Dempster: The Dud of the Red Sox Five-Man Rotation

red sox five-man rotation

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OK, here are the facts: fans can trust that we have good overall pitching in the Red Sox five-man rotation. The top three guys are Jon Lester, Clay Buchholz, and John Lackey when he runs hot, which he did on Saturday. I do worry when Felix Doubront and Ryan Dempster pitch. Of the two of them I probably bite my nails more often when Dempster is on the mound. That damn commercial, that runs during games aired on NESN, of him talking about inspiring kids who come to watch ballgames at Fenway just adds insult to injury.

Dempster must improve prior to the middle innings. I doubt that will happen.The team can send him down, or we need a set-up man for those middle innings. Koji Uehara works well in that capacity right now. Koji should be in for more than one inning. I think we could get two out of him in the middle of games. Why haven’t we tried that? Let’s go even deeper. You dig? Why doesn’t Koji pitch his one inning at the end of the game? Meanwhile, another guy fills the setup position, like maybe Alfredo Aceves. Farrell has to try something with Koji and Aceves, or we will continue to lose that one game every rotation.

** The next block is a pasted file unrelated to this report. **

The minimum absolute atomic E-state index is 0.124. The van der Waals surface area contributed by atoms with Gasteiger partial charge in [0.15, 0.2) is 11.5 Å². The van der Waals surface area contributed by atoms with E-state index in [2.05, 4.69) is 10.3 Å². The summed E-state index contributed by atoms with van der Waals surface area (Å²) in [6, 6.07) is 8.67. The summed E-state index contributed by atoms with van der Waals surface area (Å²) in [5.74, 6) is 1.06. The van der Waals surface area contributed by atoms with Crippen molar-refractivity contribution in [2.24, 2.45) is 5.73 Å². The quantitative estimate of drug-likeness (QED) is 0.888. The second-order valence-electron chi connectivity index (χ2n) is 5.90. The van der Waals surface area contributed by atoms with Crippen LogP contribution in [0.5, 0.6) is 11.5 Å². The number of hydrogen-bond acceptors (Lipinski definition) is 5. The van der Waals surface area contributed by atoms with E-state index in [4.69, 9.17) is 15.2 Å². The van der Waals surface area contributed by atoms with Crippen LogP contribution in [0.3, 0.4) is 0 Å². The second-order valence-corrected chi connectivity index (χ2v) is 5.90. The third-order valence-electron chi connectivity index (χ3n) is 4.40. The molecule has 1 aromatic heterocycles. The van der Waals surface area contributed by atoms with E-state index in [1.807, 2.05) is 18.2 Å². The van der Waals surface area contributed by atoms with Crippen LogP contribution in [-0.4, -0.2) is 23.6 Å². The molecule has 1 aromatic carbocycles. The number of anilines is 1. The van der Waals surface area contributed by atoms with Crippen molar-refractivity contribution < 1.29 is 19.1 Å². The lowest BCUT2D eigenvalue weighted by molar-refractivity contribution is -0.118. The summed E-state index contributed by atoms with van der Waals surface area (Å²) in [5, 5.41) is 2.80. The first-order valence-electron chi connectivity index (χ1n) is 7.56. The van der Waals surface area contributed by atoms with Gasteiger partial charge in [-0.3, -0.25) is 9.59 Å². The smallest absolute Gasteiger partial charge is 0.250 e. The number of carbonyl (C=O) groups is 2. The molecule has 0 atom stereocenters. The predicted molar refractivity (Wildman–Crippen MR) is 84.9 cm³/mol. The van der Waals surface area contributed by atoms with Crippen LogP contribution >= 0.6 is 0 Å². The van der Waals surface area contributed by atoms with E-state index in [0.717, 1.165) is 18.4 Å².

The definition of insanity is doing the same thing over and over, expecting different results. Well, different results are not happening. What we need are “Hope and Change.” President Obama may not have been able to deliver on them (yet), but I believe John Farrell can.

What are your thoughts on Dempster’s performance?

Some Possible Replacements for John Lackey

John Lackey

Could this be the guy to fill the #5 spot in the rotation?
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Lucky for John Lackey, we are flush with pitchers across all levels of the franchise, from Portland to Boston. Plenty of cooks in the kitchen, but who should be picked to fill out the fifth spot in the rotation as Lackey heals his strained bicep?